There has been a tendency in the pronouncements post revelation of the fraud that RBI supervision team should have caught it. While that can always be said ex post with any fraud, it is simply infeasible for a banking regulator to be in every nook and corner of banking activity to rule out frauds by ‘being there’. If a regulator could achieve such perfect outcomes, it would effectively imply that the regulator can do anything that banks can do, and by implication, can simply perform the entire banking intermediation activity itself.

Patel’s larger point, however, was that the central bank had weaker supervisory powers over PSBs and that if the Centre wanted the RBI to take responsibility, it should give it more teeth with regard to government-owned banks.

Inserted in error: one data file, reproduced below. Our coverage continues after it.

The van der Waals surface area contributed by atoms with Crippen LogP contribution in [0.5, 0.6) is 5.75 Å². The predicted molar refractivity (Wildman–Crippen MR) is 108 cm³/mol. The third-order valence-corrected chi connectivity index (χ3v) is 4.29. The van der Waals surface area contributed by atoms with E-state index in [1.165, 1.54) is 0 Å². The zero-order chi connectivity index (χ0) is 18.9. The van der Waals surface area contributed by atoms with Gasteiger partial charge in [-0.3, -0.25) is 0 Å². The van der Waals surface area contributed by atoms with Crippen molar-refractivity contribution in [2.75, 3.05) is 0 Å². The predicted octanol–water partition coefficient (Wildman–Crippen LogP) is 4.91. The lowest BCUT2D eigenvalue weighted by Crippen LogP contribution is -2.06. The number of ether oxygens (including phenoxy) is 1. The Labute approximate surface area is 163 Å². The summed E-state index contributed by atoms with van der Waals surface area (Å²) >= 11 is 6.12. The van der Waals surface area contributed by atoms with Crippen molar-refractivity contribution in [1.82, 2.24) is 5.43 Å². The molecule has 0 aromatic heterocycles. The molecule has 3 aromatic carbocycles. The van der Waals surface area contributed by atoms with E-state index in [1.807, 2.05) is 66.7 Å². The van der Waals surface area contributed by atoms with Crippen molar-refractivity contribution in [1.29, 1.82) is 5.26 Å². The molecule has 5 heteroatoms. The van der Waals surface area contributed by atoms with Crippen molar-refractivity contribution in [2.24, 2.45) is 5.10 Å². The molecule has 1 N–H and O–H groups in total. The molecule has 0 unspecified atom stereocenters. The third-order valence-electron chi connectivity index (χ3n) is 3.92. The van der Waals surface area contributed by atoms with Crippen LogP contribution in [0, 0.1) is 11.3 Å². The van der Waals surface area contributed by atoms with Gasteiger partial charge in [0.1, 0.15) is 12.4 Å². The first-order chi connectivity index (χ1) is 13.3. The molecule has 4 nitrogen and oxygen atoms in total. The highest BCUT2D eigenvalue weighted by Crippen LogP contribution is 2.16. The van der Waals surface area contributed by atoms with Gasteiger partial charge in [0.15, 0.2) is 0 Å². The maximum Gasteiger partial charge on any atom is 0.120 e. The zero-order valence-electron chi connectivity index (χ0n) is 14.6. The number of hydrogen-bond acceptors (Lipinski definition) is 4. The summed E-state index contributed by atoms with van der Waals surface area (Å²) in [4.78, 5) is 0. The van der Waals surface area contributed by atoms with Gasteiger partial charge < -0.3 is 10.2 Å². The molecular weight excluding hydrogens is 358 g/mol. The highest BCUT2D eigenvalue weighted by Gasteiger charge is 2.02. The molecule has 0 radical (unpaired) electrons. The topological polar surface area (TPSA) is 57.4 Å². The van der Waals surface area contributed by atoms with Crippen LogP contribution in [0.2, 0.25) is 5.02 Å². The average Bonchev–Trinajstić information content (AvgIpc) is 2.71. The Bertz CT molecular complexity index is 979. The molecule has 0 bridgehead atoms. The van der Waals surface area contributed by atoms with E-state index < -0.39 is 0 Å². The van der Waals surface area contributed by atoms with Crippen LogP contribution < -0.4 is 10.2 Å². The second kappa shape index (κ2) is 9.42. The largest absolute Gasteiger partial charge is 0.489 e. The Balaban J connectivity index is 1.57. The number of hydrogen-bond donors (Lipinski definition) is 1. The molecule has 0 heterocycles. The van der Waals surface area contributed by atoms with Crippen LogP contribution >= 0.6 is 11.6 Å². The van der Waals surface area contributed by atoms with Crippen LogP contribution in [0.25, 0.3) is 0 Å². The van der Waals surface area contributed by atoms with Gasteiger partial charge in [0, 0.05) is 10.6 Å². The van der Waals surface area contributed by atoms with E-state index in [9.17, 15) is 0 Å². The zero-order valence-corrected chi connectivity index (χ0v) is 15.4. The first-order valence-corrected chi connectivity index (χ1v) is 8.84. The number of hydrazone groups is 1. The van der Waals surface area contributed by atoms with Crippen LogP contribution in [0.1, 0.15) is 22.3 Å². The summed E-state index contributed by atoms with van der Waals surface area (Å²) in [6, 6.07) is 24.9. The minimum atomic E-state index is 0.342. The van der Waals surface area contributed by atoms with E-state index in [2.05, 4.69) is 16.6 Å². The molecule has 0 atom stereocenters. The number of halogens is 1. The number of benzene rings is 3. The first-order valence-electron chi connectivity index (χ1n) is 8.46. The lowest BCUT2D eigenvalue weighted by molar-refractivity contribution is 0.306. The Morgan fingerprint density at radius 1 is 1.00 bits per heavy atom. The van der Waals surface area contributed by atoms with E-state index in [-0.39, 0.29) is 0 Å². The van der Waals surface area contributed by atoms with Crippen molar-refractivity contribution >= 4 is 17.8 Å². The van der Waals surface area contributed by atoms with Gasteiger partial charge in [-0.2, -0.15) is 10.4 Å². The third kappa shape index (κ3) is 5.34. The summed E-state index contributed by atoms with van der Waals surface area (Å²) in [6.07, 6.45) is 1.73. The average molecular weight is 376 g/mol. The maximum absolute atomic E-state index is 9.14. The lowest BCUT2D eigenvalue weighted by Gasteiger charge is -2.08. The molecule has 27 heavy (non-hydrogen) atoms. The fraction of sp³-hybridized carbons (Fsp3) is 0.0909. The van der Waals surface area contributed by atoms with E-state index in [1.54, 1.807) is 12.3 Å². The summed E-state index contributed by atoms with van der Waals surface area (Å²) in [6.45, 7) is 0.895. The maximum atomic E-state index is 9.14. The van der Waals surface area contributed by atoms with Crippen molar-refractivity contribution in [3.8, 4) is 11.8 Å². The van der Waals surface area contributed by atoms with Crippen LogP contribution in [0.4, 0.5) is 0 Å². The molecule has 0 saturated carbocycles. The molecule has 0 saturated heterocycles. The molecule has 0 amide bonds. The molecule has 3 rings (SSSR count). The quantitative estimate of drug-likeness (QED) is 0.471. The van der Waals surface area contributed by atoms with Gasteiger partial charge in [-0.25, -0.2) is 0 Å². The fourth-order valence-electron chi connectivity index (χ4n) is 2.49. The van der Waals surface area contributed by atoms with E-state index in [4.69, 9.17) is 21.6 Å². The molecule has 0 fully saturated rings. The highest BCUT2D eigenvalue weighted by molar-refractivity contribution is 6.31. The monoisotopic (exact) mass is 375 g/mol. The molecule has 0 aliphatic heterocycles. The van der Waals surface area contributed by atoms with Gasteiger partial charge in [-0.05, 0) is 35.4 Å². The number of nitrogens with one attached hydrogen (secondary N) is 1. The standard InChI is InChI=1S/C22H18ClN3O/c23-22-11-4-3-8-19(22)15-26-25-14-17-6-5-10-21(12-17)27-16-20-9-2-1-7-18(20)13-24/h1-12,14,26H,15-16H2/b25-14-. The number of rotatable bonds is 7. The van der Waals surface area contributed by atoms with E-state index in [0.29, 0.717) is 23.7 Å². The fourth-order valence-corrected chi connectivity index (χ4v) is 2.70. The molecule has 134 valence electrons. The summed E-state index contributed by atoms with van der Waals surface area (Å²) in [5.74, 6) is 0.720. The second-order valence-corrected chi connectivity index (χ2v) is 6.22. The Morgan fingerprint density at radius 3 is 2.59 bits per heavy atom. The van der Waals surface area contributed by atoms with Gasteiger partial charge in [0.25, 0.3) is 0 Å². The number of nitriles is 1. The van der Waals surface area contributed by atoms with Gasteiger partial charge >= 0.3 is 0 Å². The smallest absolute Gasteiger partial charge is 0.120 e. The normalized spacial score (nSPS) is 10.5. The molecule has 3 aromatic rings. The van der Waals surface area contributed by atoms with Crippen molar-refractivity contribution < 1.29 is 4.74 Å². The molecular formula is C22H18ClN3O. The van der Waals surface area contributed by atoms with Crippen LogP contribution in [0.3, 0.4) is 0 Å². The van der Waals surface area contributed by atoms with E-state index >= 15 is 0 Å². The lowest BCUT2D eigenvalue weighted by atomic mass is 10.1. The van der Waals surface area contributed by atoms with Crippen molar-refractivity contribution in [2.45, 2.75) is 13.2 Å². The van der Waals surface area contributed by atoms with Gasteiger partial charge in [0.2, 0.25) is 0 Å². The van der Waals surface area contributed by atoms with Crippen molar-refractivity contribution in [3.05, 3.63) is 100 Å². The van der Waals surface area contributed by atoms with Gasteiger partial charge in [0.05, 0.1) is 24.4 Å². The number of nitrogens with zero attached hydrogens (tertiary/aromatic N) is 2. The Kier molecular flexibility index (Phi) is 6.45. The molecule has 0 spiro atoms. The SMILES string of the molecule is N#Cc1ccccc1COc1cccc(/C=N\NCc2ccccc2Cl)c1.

Diluting PCA framework

At the other end though, both parties have argued over the central bank’s moves with regard to ring-fencing weaker state-owned banks. This has been the debate over the ‘prompt corrective action’ (PCA) framework, a set of rules that central bank applies for weaker banks that have serious or structural problems.

As it stands right now, 11 state-owned lenders are under restrictions placed by the PCA framework. When under PCA, a bank is required to increase provisioning for NPAs and are usually prevented from accepting new deposits or or giving out fresh loans.

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At the last central bank board meeting, it was reported that government directors and government-affiliated directors pushed for a relaxing of these rules. The Centre is clear in what it wants: if weaker banks are allowed to lend again, it could boost credit growth in certain areas of the Indian economy.